This blog is supported by readers. We may earn a commission when you buy through links from this page.
The popularity of guns amongst civilians has been increasing in recent times for various purposes ranging from hunting to personal protection.
However, most of these firearms come with an exorbitant price tag. Paying such a hefty price, one would be expected to take all the measures necessary to ensure the durability of the gun.
One of the ways of doing this is cerakoting. Cerakote is a coating applied to the surface of a gun to make it resistant to scratching and abrasions. Learning how to cerakote can save you from having to incur additional costs.
We hope the points listed below will clarify the process of applying a Cerakote finish to your gun in order to ensure its longevity.
Things to Remember
Here is something you need to keep in mind.
Getting the Right Formula
Before you begin working on the gun, it is important to know that there are two formulas of Cerakote: air-cured and oven-cured.
As the name suggests, oven-cured formulas require you to bake the components of your gun in a curing oven. On the other hand, the air-cured formula does not require an oven and is cured in the air.
That said, air-cured formulas are better suited to the high-temperature parts of your gun, such as the barrel. The oven-cure formulas will work better if applied to parts such as the frame and slide. So, before choosing the right formula, consider which parts of the gun you’ll be working on.
Having Ample Space to Hang Components
At various stages of the coating process, you will be required to hang your gun components to allow them to air dry. We advise you to set up space with hangers prior to the process, which will make it easier for you to seamlessly transition between different stages of the coating process.
Wearing Protective Equipment
Cerakoting is a process that involves the use of highly reactive chemicals such as acetone. Accordingly, you must take safety precautions before starting. This means getting yourself the proper protective gear.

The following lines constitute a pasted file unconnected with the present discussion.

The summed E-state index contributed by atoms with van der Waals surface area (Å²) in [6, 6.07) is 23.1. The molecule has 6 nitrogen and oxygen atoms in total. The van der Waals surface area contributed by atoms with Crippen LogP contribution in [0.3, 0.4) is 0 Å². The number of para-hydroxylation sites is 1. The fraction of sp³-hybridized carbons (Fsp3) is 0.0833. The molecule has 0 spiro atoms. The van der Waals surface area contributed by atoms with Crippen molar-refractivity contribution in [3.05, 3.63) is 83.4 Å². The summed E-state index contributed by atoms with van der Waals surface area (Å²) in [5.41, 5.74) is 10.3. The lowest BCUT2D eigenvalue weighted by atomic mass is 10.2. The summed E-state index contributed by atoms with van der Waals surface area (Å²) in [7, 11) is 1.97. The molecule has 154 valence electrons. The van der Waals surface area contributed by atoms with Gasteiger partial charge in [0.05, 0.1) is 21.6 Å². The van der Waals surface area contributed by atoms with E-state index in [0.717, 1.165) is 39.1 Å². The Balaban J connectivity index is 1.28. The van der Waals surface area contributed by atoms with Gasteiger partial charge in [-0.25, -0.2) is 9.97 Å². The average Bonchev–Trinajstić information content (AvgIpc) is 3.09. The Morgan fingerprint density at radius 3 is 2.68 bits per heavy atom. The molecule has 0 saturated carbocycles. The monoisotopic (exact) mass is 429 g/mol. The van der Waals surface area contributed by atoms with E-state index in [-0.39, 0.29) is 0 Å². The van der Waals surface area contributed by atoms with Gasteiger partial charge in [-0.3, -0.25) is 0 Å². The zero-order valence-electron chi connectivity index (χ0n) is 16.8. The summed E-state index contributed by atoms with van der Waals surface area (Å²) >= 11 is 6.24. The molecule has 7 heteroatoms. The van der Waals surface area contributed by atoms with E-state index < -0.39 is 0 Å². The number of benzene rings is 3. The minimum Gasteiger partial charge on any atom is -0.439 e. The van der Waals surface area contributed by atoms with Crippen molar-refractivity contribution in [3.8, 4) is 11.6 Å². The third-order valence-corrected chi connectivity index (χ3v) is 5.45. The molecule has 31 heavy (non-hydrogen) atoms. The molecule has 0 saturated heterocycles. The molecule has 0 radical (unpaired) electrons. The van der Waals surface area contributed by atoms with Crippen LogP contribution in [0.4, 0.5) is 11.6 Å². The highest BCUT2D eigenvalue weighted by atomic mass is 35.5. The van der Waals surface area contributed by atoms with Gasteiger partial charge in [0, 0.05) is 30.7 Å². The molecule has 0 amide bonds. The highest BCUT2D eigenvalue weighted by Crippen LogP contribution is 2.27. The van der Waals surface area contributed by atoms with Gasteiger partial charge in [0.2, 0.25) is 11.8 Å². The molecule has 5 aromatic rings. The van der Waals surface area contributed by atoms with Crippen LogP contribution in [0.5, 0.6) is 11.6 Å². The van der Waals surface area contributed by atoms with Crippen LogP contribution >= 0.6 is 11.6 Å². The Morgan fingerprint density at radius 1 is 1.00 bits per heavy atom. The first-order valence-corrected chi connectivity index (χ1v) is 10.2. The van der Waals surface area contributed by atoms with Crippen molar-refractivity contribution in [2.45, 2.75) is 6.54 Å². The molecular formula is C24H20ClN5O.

Latex gloves are a must as they will not react with the chemicals used to clean or coat the gun components. Avoid buying powdered gloves as they will contaminate the coating.
In addition, safety glasses and face masks are vital when it comes to using an airbrush. The suspended chemicals in the air can easily get into your eyes or nostrils and cause irritation, leading to other health problems.
Below, we’ll detail the preparation phase.
Disassembling the Firearm
To begin the process, you will need to disassemble your firearm in order to be able to coat each separate component with the Cerakote color. We strongly advise you to get zip-lock bags to separate each component of your firearm. This will allow you to keep the parts organized.
De-Contaminating the Components
Once you’ve broken down your firearm, the next step is to clean each part thoroughly. It is important to remove grease, oil, or any other contaminants that may be present on the surface of the gun components. Carelessly skimming through this step can prove costly once you have the finished product, so be very patient.